“Aw, c’mon!” I tell him, “Everybody argues once in a while!” “Not once,” he insisted. “We didn’t own a thing when we got married, not even a plate, just the bed I slept on. She was 6 months pregnant, and we pulled together and did alright. Raised 4 kids and 12 grand children,” (while I’m thinking that this gentleman’s gentle wife probably would not be at all happy about him telling every gringa that comes along that she “had to get married” all those years ago…)

“I was a carabinero for 34 years,” he announced as we whizzed past the presidential palace. “I was right there inside La Moneda on September 11. It was really something.”

“I bet!” And I dared ask the question that we all learn quickly not to ask. “Were you an Allende supporter?” “Me? No, we were neutral!” Hmmm; a guarded answer if ever I heard one. I baited: “A friend of mine said that if it hadn’t been for the golpe, Allende would have simply been remembered as the worst President in Chilean history…”

I was fully aware that “golpe” is a very loaded word, and you can often spot a Pinochet supporter by their reaction. They call it the “pronunciamiento militar.” I wanted to see where he would go. He chuckled. “Yeah, he’s got a statue and everything.”

“A statue?” I’m really wondering where this is going…

“Here in Chile, everyone who screws up gets a statue!” Ah! Here we go! True colors! Not in any defensive or offensive kind of way. Just expressing his honest opinion to someone who genuinely wanted to know it.

“Do you know about President Balmaceda and the Revolution of 1891? 11,000 men died—11,000! And then he committed suicide—so what happens? He gets a statue… right there next to the obelisk in Plaza Italia (a key spot in the city).

He was just getting warmed up, and just as he gets to the part where he says, “yes indeed, it was once de septiembre that turned this country around, alright,” we came to my stop. Even so, I couldn’t help but notice that he was careful not to say it was Pinochet, but rather the events of the golpe that were responsible for the change.

Hmmm… whether or not he was truly “neutral” this particular carabinero was at least pretty diplomatic!

Santiago Metro: the daily crush

I was one of the 2, 204,462 passengersnearly 37% of the city’s entire populationwho used the Santiago Metro (subway) system on Monday,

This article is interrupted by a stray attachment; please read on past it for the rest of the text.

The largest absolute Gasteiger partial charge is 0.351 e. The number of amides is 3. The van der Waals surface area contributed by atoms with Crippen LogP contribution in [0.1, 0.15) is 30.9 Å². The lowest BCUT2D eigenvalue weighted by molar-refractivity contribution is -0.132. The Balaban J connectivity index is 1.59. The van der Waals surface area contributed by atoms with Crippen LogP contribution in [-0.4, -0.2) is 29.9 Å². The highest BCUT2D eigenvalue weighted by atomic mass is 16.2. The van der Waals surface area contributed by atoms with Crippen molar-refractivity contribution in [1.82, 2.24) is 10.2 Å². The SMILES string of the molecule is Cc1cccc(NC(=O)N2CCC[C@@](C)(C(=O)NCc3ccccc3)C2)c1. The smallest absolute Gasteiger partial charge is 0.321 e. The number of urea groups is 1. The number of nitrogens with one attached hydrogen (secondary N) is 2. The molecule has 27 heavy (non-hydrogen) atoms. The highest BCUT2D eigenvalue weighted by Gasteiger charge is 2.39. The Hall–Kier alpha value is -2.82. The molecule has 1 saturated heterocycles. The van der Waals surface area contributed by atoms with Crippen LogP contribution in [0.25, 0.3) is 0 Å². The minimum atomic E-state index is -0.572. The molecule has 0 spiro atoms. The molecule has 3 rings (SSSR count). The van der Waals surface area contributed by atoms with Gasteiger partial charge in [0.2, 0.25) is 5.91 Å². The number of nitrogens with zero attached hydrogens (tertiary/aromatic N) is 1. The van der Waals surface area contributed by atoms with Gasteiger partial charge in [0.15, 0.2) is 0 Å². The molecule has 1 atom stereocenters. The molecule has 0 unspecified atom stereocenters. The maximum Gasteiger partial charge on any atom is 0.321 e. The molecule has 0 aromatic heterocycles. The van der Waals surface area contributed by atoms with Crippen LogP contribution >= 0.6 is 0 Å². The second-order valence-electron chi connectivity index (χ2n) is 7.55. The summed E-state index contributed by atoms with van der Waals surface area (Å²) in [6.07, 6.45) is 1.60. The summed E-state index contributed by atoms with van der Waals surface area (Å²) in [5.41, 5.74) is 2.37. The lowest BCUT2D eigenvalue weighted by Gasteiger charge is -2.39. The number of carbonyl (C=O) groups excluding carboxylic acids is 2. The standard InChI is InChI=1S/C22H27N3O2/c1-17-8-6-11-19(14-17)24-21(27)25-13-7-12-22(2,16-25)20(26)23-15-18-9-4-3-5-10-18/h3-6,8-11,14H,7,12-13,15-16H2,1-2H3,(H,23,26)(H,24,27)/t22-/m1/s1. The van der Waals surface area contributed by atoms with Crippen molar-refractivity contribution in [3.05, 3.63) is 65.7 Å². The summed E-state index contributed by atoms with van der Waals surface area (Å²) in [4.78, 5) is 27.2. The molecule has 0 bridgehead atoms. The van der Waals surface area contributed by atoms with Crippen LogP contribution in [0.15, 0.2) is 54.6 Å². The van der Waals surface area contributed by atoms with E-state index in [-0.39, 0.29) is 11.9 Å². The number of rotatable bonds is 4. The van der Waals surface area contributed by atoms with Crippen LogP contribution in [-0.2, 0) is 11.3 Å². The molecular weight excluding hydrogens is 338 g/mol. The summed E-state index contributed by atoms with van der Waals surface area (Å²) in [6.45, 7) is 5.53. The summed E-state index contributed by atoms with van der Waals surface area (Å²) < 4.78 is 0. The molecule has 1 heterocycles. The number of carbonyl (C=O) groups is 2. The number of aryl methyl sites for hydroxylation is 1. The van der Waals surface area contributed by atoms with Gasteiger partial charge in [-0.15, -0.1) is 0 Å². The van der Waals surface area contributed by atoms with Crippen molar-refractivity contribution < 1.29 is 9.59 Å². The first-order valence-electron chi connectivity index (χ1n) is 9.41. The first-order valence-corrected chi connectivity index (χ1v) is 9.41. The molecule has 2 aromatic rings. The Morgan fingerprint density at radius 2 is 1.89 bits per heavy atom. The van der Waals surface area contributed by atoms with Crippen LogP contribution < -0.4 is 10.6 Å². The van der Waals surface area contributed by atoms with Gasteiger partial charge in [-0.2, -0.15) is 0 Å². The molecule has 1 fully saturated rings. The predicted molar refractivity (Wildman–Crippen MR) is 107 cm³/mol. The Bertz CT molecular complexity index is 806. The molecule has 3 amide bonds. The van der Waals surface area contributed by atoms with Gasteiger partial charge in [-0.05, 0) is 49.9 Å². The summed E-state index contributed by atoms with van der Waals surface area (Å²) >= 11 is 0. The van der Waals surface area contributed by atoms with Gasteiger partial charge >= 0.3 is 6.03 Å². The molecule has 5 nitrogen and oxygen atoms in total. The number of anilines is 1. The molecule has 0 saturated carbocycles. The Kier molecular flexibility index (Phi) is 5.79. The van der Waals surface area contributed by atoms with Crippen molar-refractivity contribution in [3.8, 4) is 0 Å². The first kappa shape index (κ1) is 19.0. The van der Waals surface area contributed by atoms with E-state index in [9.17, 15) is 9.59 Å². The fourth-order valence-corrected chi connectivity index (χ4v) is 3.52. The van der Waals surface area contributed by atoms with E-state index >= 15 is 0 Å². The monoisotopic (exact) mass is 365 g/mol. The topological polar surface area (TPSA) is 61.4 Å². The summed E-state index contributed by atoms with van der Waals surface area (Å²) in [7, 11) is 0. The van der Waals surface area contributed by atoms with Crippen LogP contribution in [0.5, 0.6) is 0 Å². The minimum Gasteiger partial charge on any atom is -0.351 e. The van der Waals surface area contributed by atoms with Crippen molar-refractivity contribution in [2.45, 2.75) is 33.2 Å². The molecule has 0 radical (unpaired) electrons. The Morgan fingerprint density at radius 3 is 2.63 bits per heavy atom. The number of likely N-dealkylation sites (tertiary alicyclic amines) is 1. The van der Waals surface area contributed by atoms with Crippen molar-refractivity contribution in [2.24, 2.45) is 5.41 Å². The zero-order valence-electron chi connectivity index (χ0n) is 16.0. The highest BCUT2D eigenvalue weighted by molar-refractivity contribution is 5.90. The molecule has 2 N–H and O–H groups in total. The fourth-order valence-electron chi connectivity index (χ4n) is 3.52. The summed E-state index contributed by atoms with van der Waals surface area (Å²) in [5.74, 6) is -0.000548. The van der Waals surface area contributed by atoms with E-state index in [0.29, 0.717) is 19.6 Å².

April 20, 2009. And although the Metro’s official figures say that spatial density is 5.67 people per square meter, I, for one, can tell you with all the confidence in the world, that in the Escuela Militar Station at 7:30 pm, that was definitely NOT the case. It felt like all 2 million plus were right there, right then.

Santiago Metro at rush hour, Escuela Militar Station, April 2009

Santiago Metro at rush hour, Escuela Militar Station, April 2009

In fact, I generally try very hard not to take public transportation at rush hour. I even changed my office hours to avoid peak travel times and, whenever possible, I prefer to work at home.


I want my “metro cuadrado”
In Chile, when people speak of a need for personal space, they refer to their metro cuadrado (square meter), but the simple fact is, that in Santiago, there seems to be a lot of spatial exaggeration going on… WHO, in reality, has a square meter all to themselves? Not many.

Santiago Metro- Manuel Montt Station-suck it in

Santiago Metro Suck it in!! (Manuel Montt Station)

According to the official Metro Santiago web site,  Line 1, which runs through the center of town and most of the length of Alameda (including all of its corresponding name changes) has a daily density of 5.67 people per square meter. Think about it as a space that’s 1 meter by 1 meter, or just about 10 feet square (3.3′ x 3.3′). I’m no math whiz, but while that seems a bit close, it still means that each person (please correct meanyone!) has a circle of about 1¾ feet in diameter around them… but that daily density must take in the average of all-day-everyday-including-Sundays-at-7 am when there’s only 1 person per car, cuz take a look at the freakin’ picture and tell me how many people are in any of THOSE square meters!

One of my favorite courses in grad school was on the anthropology of space, taught by a wonderful professor (Dr. Deborah Pellow) who had been a student of Edward T. Hall (the Hidden Dimension, the Dance of Time). At the time I enrolled, I thought it would be an interesting elective course, how little did I know how much it would come to shape my way of thinking.

Let’s face it. We (humans, that is) are territorial beings. Some more space than others, of course, but we all have a certain amount of distancethat free-space barrier that we need between us and the people around usin order to feel comfortable and safe. Cultural differences in the amount of space needed vary tremendously, as just about any westerner has noticed upon coming to Latin America.

Edward T. Hall on Proxemics

In a nutshell, Hall talked about proxemics as a way of defining our perceptions and sense of “ownership” of the space around us… who can do what and under what circumstances and within what distance.